Money Puzzles addresses the widespread misunderstandings about money and debt to be found in both the media and everyday life, not to mention university economics departments. It questions the illusory qualities of the myriad forms of money in the twenty-first century, along with the falsehoods and distortions of the economics on which austerity politics is based. It asks about the role of debt as a form of control and coercion at international, national and household levels, and what happens when debts become unpayable. It also reports on alternative approaches variously found in the social solidarity movements in countries like Greece and Spain, complementary currencies in the UK, the international campaign for citizens debt audits, and the need for universal principles for sovereign debt restructuring recognised by the UN General Assembly last year.
Money Puzzles is a counter-narrative to mainstream economic orthodoxy. It also dispenses with the conventions of the mainstream documentary – the all-knowing narrator, the balanced opinions – and turns to different voices: economics students in England frustrated with the inadequacy of what they’re being taught, solidarity volunteers in Greece, anti-eviction activists in Spain, advocates of citizens debt audits across Europe, critical economists like Costas Lapavitsas, Molly Scott-Cato, Johnna Mongomerie and Axel Kicillof.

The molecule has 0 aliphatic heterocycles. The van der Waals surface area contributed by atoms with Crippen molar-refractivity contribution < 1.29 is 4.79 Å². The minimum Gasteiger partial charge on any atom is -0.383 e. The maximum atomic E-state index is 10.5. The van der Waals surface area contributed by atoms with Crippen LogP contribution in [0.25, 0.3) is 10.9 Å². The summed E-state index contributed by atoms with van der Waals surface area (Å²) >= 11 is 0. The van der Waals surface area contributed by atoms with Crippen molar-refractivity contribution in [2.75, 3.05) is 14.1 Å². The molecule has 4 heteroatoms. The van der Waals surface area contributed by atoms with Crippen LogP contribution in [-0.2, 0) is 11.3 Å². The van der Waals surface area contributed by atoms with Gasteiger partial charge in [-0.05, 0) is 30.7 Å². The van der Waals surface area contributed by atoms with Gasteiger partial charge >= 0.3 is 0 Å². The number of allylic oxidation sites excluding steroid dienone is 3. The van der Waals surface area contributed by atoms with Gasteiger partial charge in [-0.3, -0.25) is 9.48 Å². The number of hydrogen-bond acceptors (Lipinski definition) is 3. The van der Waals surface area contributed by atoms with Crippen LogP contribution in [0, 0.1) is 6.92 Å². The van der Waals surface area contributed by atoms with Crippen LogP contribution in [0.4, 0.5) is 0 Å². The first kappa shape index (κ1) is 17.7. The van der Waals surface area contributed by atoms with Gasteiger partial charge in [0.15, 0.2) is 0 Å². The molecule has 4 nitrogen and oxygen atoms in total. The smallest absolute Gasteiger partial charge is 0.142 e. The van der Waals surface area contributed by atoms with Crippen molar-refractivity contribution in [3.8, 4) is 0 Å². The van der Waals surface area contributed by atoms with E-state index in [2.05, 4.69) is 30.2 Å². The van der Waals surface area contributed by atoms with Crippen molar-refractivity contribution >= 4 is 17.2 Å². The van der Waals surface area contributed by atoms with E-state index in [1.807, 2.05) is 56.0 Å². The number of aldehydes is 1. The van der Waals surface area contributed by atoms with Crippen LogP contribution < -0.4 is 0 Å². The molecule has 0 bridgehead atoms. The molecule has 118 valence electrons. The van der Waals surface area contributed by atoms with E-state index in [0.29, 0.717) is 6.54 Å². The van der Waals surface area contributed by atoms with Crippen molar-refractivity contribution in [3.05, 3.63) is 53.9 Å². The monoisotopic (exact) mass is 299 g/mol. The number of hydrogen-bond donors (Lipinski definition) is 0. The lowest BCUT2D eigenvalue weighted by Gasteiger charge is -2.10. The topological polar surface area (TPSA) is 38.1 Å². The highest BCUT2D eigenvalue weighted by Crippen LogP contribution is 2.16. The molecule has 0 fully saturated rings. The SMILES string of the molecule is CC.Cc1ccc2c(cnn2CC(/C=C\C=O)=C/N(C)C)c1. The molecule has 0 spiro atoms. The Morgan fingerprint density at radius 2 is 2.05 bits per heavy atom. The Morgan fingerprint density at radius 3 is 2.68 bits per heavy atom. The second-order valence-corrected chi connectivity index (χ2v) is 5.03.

It is not without irony that a film about money is constrained by lack of it: the subject matter of the film is necessary for making it. Working from an academic base but very much at the margins, with only small tranches of academic funding, the film was made with support in kind from colleagues (especially the Political Economy Research Centre (PERC) at Goldsmiths), and a small crowd-funder. I also owe a great debt of gratitude to friends and colleagues in Greece, Spain, Belgium and Argentina who helped to make it happen, and to the community groups who opened their doors to our cameras.
But if the film’s mode of production is determined by the structuring constraints of our lack of finances, the flexibility of digital video enables alternate forms of dissemination, and Money Puzzles is designed for multiple forms of use. The complete version, running 130mns, will be freely available for streaming shortly, but the film comprises nine chapters which can be viewed separately. There will also be a shorter version, running 52mns.
But as we know, a film comes alive best in front of an audience, so here’s the call. If anyone would like to arrange a screening, do please get in touch.